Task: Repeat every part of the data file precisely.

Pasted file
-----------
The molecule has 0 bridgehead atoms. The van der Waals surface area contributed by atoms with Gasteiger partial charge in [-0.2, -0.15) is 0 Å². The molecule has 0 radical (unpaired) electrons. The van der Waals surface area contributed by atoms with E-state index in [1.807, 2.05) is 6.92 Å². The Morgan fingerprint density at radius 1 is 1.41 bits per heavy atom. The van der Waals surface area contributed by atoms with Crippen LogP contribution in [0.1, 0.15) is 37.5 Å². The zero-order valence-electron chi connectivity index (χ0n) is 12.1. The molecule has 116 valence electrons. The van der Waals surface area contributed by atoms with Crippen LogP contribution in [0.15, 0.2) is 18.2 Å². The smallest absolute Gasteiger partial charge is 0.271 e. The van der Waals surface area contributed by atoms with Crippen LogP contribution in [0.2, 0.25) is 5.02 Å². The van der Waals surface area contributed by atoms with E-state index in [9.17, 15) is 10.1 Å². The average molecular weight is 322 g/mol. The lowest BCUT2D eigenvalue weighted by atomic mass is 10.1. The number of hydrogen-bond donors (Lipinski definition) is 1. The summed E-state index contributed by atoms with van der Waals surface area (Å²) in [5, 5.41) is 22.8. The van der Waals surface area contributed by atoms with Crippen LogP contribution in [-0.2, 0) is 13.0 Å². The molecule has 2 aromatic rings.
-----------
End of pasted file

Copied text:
The molecule has 0 bridgehead atoms. The van der Waals surface area contributed by atoms with Gasteiger partial charge in [-0.2, -0.15) is 0 Å². The molecule has 0 radical (unpaired) electrons. The van der Waals surface area contributed by atoms with E-state index in [1.807, 2.05) is 6.92 Å². The Morgan fingerprint density at radius 1 is 1.41 bits per heavy atom. The van der Waals surface area contributed by atoms with Crippen LogP contribution in [0.1, 0.15) is 37.5 Å². The zero-order valence-electron chi connectivity index (χ0n) is 12.1. The molecule has 116 valence electrons. The van der Waals surface area contributed by atoms with Crippen LogP contribution in [0.15, 0.2) is 18.2 Å². The smallest absolute Gasteiger partial charge is 0.271 e. The van der Waals surface area contributed by atoms with Crippen LogP contribution in [0.2, 0.25) is 5.02 Å². The van der Waals surface area contributed by atoms with E-state index in [9.17, 15) is 10.1 Å². The average molecular weight is 322 g/mol. The lowest BCUT2D eigenvalue weighted by atomic mass is 10.1. The number of hydrogen-bond donors (Lipinski definition) is 1. The summed E-state index contributed by atoms with van der Waals surface area (Å²) in [5, 5.41) is 22.8. The van der Waals surface area contributed by atoms with Crippen LogP contribution in [-0.2, 0) is 13.0 Å². The molecule has 2 aromatic rings.